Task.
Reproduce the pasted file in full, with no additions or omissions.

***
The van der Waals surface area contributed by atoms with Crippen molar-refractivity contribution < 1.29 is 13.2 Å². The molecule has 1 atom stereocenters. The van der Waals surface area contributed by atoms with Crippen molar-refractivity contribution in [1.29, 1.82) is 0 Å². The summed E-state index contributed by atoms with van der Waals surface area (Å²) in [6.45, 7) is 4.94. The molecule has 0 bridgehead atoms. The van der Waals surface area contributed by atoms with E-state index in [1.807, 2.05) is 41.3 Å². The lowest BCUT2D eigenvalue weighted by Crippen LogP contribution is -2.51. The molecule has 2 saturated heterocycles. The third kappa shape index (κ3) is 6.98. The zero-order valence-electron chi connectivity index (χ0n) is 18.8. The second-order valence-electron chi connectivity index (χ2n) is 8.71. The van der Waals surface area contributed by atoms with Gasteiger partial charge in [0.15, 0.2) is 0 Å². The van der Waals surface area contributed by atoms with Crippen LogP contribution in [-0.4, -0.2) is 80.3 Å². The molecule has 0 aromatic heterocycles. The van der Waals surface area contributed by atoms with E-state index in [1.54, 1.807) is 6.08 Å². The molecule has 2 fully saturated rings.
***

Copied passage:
The van der Waals surface area contributed by atoms with Crippen molar-refractivity contribution < 1.29 is 13.2 Å². The molecule has 1 atom stereocenters. The van der Waals surface area contributed by atoms with Crippen molar-refractivity contribution in [1.29, 1.82) is 0 Å². The summed E-state index contributed by atoms with van der Waals surface area (Å²) in [6.45, 7) is 4.94. The molecule has 0 bridgehead atoms. The van der Waals surface area contributed by atoms with E-state index in [1.807, 2.05) is 41.3 Å². The lowest BCUT2D eigenvalue weighted by Crippen LogP contribution is -2.51. The molecule has 2 saturated heterocycles. The third kappa shape index (κ3) is 6.98. The zero-order valence-electron chi connectivity index (χ0n) is 18.8. The second-order valence-electron chi connectivity index (χ2n) is 8.71. The van der Waals surface area contributed by atoms with Gasteiger partial charge in [0.15, 0.2) is 0 Å². The van der Waals surface area contributed by atoms with Crippen LogP contribution in [-0.4, -0.2) is 80.3 Å². The molecule has 0 aromatic heterocycles. The van der Waals surface area contributed by atoms with E-state index in [1.54, 1.807) is 6.08 Å². The molecule has 2 fully saturated rings.